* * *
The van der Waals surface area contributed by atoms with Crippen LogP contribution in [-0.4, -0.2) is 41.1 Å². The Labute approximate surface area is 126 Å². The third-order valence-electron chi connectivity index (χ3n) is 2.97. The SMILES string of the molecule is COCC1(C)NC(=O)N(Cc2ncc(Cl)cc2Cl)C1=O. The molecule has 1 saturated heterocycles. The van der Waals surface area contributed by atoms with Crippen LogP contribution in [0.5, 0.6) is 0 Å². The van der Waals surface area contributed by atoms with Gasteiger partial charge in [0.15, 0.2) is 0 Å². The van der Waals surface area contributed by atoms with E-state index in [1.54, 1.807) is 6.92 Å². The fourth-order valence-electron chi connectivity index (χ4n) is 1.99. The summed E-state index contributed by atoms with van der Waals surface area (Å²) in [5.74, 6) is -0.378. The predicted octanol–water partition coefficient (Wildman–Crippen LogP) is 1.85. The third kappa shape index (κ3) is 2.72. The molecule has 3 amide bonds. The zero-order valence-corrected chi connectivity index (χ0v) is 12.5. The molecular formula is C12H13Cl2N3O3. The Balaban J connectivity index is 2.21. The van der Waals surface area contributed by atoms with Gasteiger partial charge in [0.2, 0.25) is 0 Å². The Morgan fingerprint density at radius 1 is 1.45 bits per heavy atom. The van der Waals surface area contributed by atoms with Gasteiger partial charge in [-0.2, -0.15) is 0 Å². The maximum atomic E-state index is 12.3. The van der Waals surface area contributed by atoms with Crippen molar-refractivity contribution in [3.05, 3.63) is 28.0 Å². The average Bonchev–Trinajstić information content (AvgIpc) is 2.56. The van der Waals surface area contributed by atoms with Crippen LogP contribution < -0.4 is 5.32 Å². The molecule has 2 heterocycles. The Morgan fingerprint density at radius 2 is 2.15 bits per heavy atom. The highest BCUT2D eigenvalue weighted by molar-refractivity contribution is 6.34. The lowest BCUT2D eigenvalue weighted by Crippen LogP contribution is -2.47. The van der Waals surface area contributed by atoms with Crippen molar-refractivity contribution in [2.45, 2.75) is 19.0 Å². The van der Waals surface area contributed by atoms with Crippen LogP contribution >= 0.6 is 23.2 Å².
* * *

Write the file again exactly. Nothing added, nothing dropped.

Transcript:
The van der Waals surface area contributed by atoms with Crippen LogP contribution in [-0.4, -0.2) is 41.1 Å². The Labute approximate surface area is 126 Å². The third-order valence-electron chi connectivity index (χ3n) is 2.97. The SMILES string of the molecule is COCC1(C)NC(=O)N(Cc2ncc(Cl)cc2Cl)C1=O. The molecule has 1 saturated heterocycles. The van der Waals surface area contributed by atoms with Crippen LogP contribution in [0.5, 0.6) is 0 Å². The van der Waals surface area contributed by atoms with Gasteiger partial charge in [0.15, 0.2) is 0 Å². The van der Waals surface area contributed by atoms with E-state index in [1.54, 1.807) is 6.92 Å². The fourth-order valence-electron chi connectivity index (χ4n) is 1.99. The summed E-state index contributed by atoms with van der Waals surface area (Å²) in [5.74, 6) is -0.378. The predicted octanol–water partition coefficient (Wildman–Crippen LogP) is 1.85. The third kappa shape index (κ3) is 2.72. The molecule has 3 amide bonds. The zero-order valence-corrected chi connectivity index (χ0v) is 12.5. The molecular formula is C12H13Cl2N3O3. The Balaban J connectivity index is 2.21. The van der Waals surface area contributed by atoms with Gasteiger partial charge in [0.2, 0.25) is 0 Å². The Morgan fingerprint density at radius 1 is 1.45 bits per heavy atom. The van der Waals surface area contributed by atoms with Gasteiger partial charge in [-0.2, -0.15) is 0 Å². The maximum atomic E-state index is 12.3. The van der Waals surface area contributed by atoms with Crippen molar-refractivity contribution in [3.05, 3.63) is 28.0 Å². The average Bonchev–Trinajstić information content (AvgIpc) is 2.56. The van der Waals surface area contributed by atoms with Crippen LogP contribution < -0.4 is 5.32 Å². The molecule has 2 heterocycles. The Morgan fingerprint density at radius 2 is 2.15 bits per heavy atom. The highest BCUT2D eigenvalue weighted by molar-refractivity contribution is 6.34. The lowest BCUT2D eigenvalue weighted by Crippen LogP contribution is -2.47. The van der Waals surface area contributed by atoms with Crippen molar-refractivity contribution in [2.45, 2.75) is 19.0 Å². The van der Waals surface area contributed by atoms with Crippen LogP contribution >= 0.6 is 23.2 Å².